What is an Opioid?
An opioid is a substance that prevents pain messages from being sent between the brain and the rest of the body. This can provide pain relief while also slowing your heart rate and breathing.
Most opioids, like morphine and codeine, can be used to treat pain, but others, like methadone, can also be used to treat addiction and manage withdrawal symptoms.
Opioids are used to treat moderately severe or severe pain in the short term, such as pain from surgery or an injury. They also aid in the management of pain caused by cancer and other terminal diseases.
Opioids are classified into two types: those that occur naturally and are derived from the opium poppy (such as codeine, morphine, and heroin) and those that are synthesized (such as pethidine and fentanyl).
Why should I stop taking, or reduce, my opioid medicine?
Prescription pain relievers, such as opioids, are necessary for some people, but they are dangerous and should be used with caution. Opioids can cause addiction, life-threatening breathing problems, and even increased pain sensitivity.
Tolerance to opioids can develop, which means that you may require more opioids to achieve the same effect. However, as the dosage increases, so does the risk of harmful side effects.
Approximately four out of every five people with chronic, non-cancer pain who use opioids long-term will experience at least one harmful side effect.
It is critical to review your medications with your doctor on a regular basis and to consider tapering your opioids: gradually reducing the dosage while under medical supervision.
What are opioid withdrawal symptoms?
Opioid withdrawal symptoms are side effects that can occur if you abruptly discontinue or reduce the dosage of an opioid medication. They can also occur if you take another medication that prevents the opioid from working properly.
Opioid withdrawal symptoms are unpleasant and can make you feel ill, but they are unlikely to be dangerous if withdrawal is managed slowly and carefully under medical supervision. You should not stop taking opioids without first consulting your doctor.
Withdrawal symptoms for all opioids are similar and can include:
- sneezing, watery eyes, and a runny nose
- yawning and sleep disruption
- Sweating, goosebumps, and hot and cold flushes
- feeling tense or irritable
- opioid compulsions
- nausea, vomiting, diarrhea, and appetite loss
- tremor (shakenness)
During opioid withdrawal, you may also experience joint, bone, or muscle pain, as well as headaches.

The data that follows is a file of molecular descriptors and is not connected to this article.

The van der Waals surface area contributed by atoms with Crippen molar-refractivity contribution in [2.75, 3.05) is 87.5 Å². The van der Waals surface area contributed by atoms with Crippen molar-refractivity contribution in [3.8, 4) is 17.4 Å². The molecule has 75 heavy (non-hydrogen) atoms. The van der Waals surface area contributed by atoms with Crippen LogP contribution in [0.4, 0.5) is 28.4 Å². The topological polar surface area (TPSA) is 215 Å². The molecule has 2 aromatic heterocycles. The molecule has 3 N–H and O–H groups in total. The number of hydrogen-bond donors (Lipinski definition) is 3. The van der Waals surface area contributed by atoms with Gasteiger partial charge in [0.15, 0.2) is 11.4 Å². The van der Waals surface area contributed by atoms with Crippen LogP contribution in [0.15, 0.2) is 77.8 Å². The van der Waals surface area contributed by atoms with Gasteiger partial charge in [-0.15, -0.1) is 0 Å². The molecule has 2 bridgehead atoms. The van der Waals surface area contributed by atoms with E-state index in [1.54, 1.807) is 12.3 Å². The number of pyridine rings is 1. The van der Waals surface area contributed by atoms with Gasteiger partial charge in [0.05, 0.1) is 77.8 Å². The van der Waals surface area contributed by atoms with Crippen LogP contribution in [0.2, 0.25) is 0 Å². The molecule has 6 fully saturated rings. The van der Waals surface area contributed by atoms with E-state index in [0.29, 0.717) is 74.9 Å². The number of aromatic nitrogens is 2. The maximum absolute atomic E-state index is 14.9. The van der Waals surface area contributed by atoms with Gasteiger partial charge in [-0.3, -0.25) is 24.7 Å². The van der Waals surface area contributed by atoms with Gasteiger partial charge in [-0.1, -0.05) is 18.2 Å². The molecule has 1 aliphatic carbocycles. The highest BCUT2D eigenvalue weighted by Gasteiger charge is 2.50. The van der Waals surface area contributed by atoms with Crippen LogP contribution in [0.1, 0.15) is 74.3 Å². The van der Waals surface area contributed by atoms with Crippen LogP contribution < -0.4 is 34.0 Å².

Who is most likely to experience opioid withdrawal symptoms?
Even if you take an opioid medication exactly as prescribed, you can become addicted to it and experience withdrawal symptoms if the dosage is abruptly reduced. Withdrawal symptoms can occur after just two weeks of taking an opioid on a regular basis.
However, there are some predictors of opioid withdrawal symptoms, such as if:
- The dosage is excessive.
- You have been on opioids for more than six months.
Opioid withdrawal symptoms begin shortly after your last dose, but the exact timing depends on the opioid and how you take it. Withdrawal symptoms can last for varying lengths of time, depending on the type of opioid, how it is taken, and how long it has been used.
For example, if you regularly use fast-acting opioids (such as oxycodone or morphine), you will likely experience withdrawal symptoms — but they should be brief. If you take a slow-release form of the same medication for an extended period of time, you are more likely to experience withdrawal symptoms. In this case, if you do get withdrawal symptoms, they will probably last longer.
You are unlikely to experience withdrawal symptoms if you have been taking an opioid medication intermittently for a short period of time.
Fear of withdrawal should not prevent you from discontinuing or reducing your opioid use. In order to reduce the likelihood of experiencing difficult withdrawal symptoms, consult your doctor about gradually reducing the dosage of your opioid medication.
How do you prevent opioid withdrawal symptoms?
Always discontinue or reduce opioid medications under the supervision of your doctor. There are ways to reduce withdrawal symptoms and make you feel more at ease. Some people are able to avoid withdrawal symptoms entirely by gradually reducing their dosage.
This is known as tapering. Your doctor will work with you to develop a day-by-day or week-by-week dosage reduction plan.
This plan will be determined by how urgent you need to stop taking opioids and how long you have been taking opioid medications. Other medications may be recommended by your doctor to help you manage any opioid withdrawal symptoms.
How do you treat opioid withdrawal symptoms?
Tapering opioid medications under medical supervision is the best way to avoid unpleasant withdrawal symptoms. However, if you do experience symptoms, keep in mind that they are usually transient and not dangerous. Your doctor can help you manage them.
Non-drug strategies can be used to help you manage withdrawal symptoms. Drinking plenty of water will help you avoid dehydration, which can occur during opioid withdrawal and cause you to feel ill. Mind-body therapies such as yoga, relaxation, and meditation are also effective strategies for many people experiencing opioid withdrawal.
First, consult your doctor about any treatments or strategies for dealing with withdrawal symptoms. It is critical to consider the required level of care, insurance coverage, and commitment when selecting the best detox program. Silicon Valley Recovery is the most comprehensive opioid detox center, offering assistance at every stage of your recovery.